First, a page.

It Takes Time to Heal a Broken Heart
To the Editor:
The excellent article “Coronary Angioscopic Findings in the Infarct-Related Vessel Within 1 Month of Acute Myocardial Infarction: Natural History and the Effect of Thrombolysis” by Eric Van Belle and coworkers1 in the January 6/13, 1998, issue of Circulation takes on special significance today. Although managed care (MC) stands at the forefront of decision making, MC must not be allowed to cancel the significance of the biology of healing. Their article demonstrates that the vascular lesion responsible for myocardial infarction requires a longer time for healing than has been appreciated by most modern cardiologists.
Although previous studies had already demonstrated that acute infarction of the cardiac muscle requires weeks, not days, to heal,2 modern textbooks of clinical cardiology provide little emphasis for that essential process. Nuclear changes begin in infarcting muscle within hours and continue for at least 10 days. Necrosis and phagocytosis of muscle fibers persist for ≥3 weeks. Neutrophiles and basophiles continue to proliferate for 2 to 3 weeks, at which time macrophages come in and proliferate for >6 weeks.
Now Van Belle and colleagues have demonstrated angioscopically that “healing of the infarct-related [arterial] lesion requires more than 1 month and that an ‘unstable’ yellow plaque with adherent thrombus is common during that period … [and] may partly explain the unique behavior of recent infarct-related lesions, which are more prone to occlude than other lesions.”
These new angioscopic findings reinforce the need for essential attention to the time required for healing and provide explanation for the substantial number of deaths that occur after the first 2 days after coronary occlusion.3 4 Early discharge conceals a substantial number of patients with infarct who are destined to die after intrahospital study (41% to 60%). Early discharge deprives them of the potential life-saving benefits of early detection of dysrhythmia and timely treatment by control of pump failure (including intra-aortic balloon pumping, management of recurrent infarction, and cardioversion with cardiopulmonary resuscitation); such lives could have been salvaged if the patient had been under adequate surveillance with life-saving equipment, whether in hospital or otherwise. Family survivors are often hard pressed to accept these later deaths, and managing physicians may be at a loss to explain their occurrence after the elaborate treatments provided in the hospital period. This important angioscopic study can help!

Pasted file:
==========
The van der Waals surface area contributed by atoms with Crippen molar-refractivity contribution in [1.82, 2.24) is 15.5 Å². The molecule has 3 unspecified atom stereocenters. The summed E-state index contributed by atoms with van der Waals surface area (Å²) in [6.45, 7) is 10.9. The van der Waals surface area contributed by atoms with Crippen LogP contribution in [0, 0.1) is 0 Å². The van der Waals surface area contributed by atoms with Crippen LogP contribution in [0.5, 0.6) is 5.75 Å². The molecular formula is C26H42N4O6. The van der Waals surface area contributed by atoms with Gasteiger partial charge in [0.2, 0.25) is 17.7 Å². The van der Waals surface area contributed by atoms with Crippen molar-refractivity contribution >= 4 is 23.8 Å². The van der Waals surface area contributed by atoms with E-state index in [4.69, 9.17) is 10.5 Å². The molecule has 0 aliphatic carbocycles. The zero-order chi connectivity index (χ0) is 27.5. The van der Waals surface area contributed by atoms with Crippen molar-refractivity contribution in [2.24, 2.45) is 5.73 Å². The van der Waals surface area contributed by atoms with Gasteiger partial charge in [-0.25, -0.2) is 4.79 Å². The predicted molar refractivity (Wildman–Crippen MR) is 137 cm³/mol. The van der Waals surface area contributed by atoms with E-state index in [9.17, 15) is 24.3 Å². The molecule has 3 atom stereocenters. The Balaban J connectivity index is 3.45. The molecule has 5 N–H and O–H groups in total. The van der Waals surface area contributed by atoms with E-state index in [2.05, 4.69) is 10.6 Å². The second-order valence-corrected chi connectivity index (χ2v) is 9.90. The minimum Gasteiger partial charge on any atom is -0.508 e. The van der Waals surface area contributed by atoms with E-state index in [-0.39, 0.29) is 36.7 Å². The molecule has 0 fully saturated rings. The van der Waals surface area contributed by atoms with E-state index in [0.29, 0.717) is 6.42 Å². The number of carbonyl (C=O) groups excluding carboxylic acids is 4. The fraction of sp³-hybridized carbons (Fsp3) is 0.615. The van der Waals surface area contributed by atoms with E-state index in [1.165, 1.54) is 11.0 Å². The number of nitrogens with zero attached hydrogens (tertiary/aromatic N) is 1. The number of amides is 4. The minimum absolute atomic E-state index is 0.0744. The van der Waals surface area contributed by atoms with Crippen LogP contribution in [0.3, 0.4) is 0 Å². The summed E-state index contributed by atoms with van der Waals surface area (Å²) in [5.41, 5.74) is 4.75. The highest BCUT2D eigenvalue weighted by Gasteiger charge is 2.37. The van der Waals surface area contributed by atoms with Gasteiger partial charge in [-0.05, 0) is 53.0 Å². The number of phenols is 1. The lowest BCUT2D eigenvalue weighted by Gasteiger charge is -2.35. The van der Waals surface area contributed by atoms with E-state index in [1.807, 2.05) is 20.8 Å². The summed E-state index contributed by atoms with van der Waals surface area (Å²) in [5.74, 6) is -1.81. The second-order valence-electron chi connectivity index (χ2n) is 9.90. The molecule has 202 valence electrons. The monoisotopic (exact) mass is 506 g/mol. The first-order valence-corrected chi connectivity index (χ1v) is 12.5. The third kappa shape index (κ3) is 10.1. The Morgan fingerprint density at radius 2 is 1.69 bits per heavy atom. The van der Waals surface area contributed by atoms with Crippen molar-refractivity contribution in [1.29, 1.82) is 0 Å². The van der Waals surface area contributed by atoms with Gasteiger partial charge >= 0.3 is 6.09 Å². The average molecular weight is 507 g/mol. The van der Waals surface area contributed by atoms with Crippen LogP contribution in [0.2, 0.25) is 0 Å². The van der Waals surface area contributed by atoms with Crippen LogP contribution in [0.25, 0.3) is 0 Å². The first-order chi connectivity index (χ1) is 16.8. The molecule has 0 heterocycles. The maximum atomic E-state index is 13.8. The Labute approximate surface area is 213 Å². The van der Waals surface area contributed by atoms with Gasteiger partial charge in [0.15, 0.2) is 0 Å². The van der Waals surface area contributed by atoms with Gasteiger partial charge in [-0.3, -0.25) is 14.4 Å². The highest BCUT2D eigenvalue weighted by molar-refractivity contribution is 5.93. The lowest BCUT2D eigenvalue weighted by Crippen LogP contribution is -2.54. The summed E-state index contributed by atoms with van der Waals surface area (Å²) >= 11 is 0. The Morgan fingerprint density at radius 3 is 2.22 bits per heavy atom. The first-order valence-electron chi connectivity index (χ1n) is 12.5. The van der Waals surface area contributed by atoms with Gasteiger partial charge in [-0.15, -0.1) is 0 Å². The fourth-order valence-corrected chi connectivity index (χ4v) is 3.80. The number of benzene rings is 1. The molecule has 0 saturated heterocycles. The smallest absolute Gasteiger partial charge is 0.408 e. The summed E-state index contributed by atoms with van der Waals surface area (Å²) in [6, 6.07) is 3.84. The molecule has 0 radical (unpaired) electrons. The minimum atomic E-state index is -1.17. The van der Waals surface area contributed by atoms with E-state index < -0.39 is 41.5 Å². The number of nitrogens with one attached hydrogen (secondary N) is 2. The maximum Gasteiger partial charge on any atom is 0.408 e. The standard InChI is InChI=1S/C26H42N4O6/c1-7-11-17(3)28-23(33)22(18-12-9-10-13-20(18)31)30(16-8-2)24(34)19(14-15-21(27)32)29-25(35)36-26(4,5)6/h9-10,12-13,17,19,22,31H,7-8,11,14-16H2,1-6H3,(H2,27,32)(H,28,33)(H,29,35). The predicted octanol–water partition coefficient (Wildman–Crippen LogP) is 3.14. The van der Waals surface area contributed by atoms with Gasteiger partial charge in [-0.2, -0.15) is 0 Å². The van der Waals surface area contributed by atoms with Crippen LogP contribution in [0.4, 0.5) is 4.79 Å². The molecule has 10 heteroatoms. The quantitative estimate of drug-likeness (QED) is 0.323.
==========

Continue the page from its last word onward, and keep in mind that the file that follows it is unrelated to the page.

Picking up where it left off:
- Copyright © 1999 by American Heart Association
Van Belle E, Lablanche J-M, Bauters C, Renaud N, McFadden EP, Bertrand ME. Coronary angioscopic findings in the infarct-related vessel within 1 month of acute myocardial infarction: natural history and the effect of thrombolysis. Circulation. 1998;97:26–33.
Wehrmacher WH. Pain in the Chest. Springfield, Ill: Charles C Thomas, Publisher; 1964:152.
Randomised trial of intravenous streptokinase, oral aspirin, both, or neither among 17,187 cases of suspected acute myocardial infarction: ISIS-2: Second International Study of Infarct Survival. Lancet. 1988;2:349–360.
Brodie BR, Stuckey T, Hansen CJ, Muncy DB, Weintraub RA, Kelly TA, Berry JJ. Timing and mechanism of death determined clinically after primary angioplasty for acute myocardial infarction. Am J Cardiol. 1997;79:1586–1591.
We welcome the opportunity to respond to the letter from Drs Wehrmacher and Lewis regarding our article in which we showed that the majority of infarct-related lesions had angioscopic evidence of instability, a complex surface with thrombus, when studied during the first month after myocardial infarction.R1